Results 1-10of 14 Reviews
Tunbridge Wells, United Kingdom
June 2, 2010
From journal January in Beijing
October 17, 2009
From journal A Beijing Winter with Scorpions and Crickets on my Breath
Los Angeles, California
August 22, 2008
From journal My Cultural Revolution
Tel Aviv, Tel Aviv, Israel
February 29, 2008
From journal Big Capital, Small Pleasures
November 16, 2007
From journal Beijing’s Tian’anmen Square: The Bleeding Heart of China
New Delhi, India
September 8, 2007
Despite a resolve to not go to Tiananmen, we ended up visiting this vast central square – simply because it’s the heart of Beijing. In a city swamped by symbols of private enterprise, the forbidding expanse of Tiananmen Square, hemmed in by blocky Maoist monuments, is a very visible emblem of Communist rule. But private enterprise, from kite sellers and hawkers to McDonald’s, is alive and kicking all along the fringes of the square. Tourist buses bound for Badaling begin from the corner of Tiananmen, and crowds visiting the Forbidden City approach through the Tiananmen Gate. So we went to Tiananmen too, and walked from one end to the other.
The facts about it are pretty basic. One of the world’s largest city squares, Tiananmen spreads across 440,000 square metres and was laid out in 1417, during the Ming period. It was renovated in 1699, when it acquired its present form.
We began at the south end of Tiananmen. This end’s dominated by two gates of grey stone, decorated with glazed tile eaves and paintwork. The Qianmen Gate and the Zhengyanmen Gate are imposing, and even in the blazing afternoon sun, two soldiers stood ramrod straight and unblinking in the middle of the broad stretch that separates Zhengyanmen from the Mao Memorial. The only time I saw them relax was when a peon with a squat aluminium kettle brought them some tea.
The Mao Memorial, the leader’s mausoleum, occupies a large portion of Tiananmen. After Mao’s death in 1976, his body was embalmed and placed in a subzero vault at the mausoleum. The body’s mechanically raised for public viewing every morning. When we visited, the Memorial was closed for renovations, so we spent some time looking at the group statues outside – depicting the Long March – and then moved on.
North of the Memorial stands a square-sided stone pillar, the Monument to the People’s Heroes. Chinese characters in dull brass march down one side, and lotuses bloom in flowerpots round the base. In the backdrop, stretching from north to south down either side of Tiananmen Square, are staunchly Communist buildings: the Great Hall of the People on the left, and on the right, the National Museum of Chinese History and the Museum of the Chinese Revolution. Both museums were closed for renovation, so, somewhat disappointed, we walked on to the northern end of Tiananmen Square. The red gate here – a familiar sight in photographs of Beijing and the Forbidden City – is the Tiananmen Gate. Large Chinese characters are emblazoned across the facade, and the centre holds a picture of Mao. A long way beyond lies the Forbidden City.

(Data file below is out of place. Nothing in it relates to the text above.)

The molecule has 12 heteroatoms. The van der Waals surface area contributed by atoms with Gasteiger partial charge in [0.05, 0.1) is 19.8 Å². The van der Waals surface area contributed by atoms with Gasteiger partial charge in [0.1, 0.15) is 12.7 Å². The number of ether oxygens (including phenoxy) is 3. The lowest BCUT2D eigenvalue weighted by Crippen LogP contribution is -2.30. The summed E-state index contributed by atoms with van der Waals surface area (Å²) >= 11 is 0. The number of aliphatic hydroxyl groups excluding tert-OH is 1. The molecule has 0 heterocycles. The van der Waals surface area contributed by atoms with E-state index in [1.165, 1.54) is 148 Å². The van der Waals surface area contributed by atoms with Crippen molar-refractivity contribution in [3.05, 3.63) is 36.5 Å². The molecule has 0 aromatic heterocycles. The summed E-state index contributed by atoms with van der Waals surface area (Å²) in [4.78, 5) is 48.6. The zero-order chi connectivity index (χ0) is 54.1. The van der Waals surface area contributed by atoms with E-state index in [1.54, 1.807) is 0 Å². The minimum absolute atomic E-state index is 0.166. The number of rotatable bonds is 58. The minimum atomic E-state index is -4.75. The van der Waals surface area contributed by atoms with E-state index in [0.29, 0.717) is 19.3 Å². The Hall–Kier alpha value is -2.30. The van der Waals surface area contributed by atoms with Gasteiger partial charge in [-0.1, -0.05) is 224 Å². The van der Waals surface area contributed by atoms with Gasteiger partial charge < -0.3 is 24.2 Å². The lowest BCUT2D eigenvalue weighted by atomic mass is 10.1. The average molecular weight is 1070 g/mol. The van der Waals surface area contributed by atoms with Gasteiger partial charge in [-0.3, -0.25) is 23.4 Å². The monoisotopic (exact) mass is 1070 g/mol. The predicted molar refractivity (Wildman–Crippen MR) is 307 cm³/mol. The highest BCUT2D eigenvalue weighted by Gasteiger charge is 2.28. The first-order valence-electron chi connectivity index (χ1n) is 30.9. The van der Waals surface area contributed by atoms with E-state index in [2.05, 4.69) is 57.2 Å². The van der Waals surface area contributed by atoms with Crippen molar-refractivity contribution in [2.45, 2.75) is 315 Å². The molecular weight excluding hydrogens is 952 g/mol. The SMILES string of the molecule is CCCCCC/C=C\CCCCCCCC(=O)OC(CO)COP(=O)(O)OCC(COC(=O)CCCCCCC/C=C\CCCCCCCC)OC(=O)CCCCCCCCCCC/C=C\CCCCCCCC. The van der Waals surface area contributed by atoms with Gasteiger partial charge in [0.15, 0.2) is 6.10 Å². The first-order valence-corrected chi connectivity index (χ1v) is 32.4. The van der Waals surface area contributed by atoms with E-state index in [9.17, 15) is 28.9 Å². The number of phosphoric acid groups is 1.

Final analysis? Not beautiful; somewhat unsettling; but worth a visit, if only for its history.
From journal Beijing: The Usual Suspects
New York, New York
March 11, 2006
From journal Three Days in China
January 26, 2005
From journal Beijing Bowling Classic
July 28, 2004
Five doors and seven gates lead to the square which can accommodate a million people and is the largest public square in the world at 99 acres. It is surrounded by many of China’s finer monuments such as the Monument to the Heroes as well as government buildings where guards stand at attention moving only their heads from side to side to watch around. It is located just across the street from the entrance to the Forbidden City.
Sights to see include Chairman Mao’s Mausoleum. Apparently whether the was model or the real corpse is on display isn’t known. Not being familiar with the preservation process, the corpse was initially overfilled with formaldehyde and then drained to put the corpse into an acceptable condition. Fortunately prior to preserving the corpse a wax model had been created. Hence, what is actually on display isn’t a given. Although admission is not charged to the museum, all bags must be checked at a cost Y1 per bag. The line for this is incredibly long, but goes relatively fast. There are many locals that pay tribute to Mao this way.
Also popular at the square is the flag-raising ceremony with the PLA soldiers marching at exactly 108 paces per minute. The nighttime scene of this event is even more spectacular if you can find a viewing spot.
More than anything I could not get over the massive open area here and realizing that at one time all these people flying kites and meandering around were replaced by tanks mowing down protesters.
From journal Beijing Now! Before The Olympics
April 3, 2004
From journal Night Train to Beijing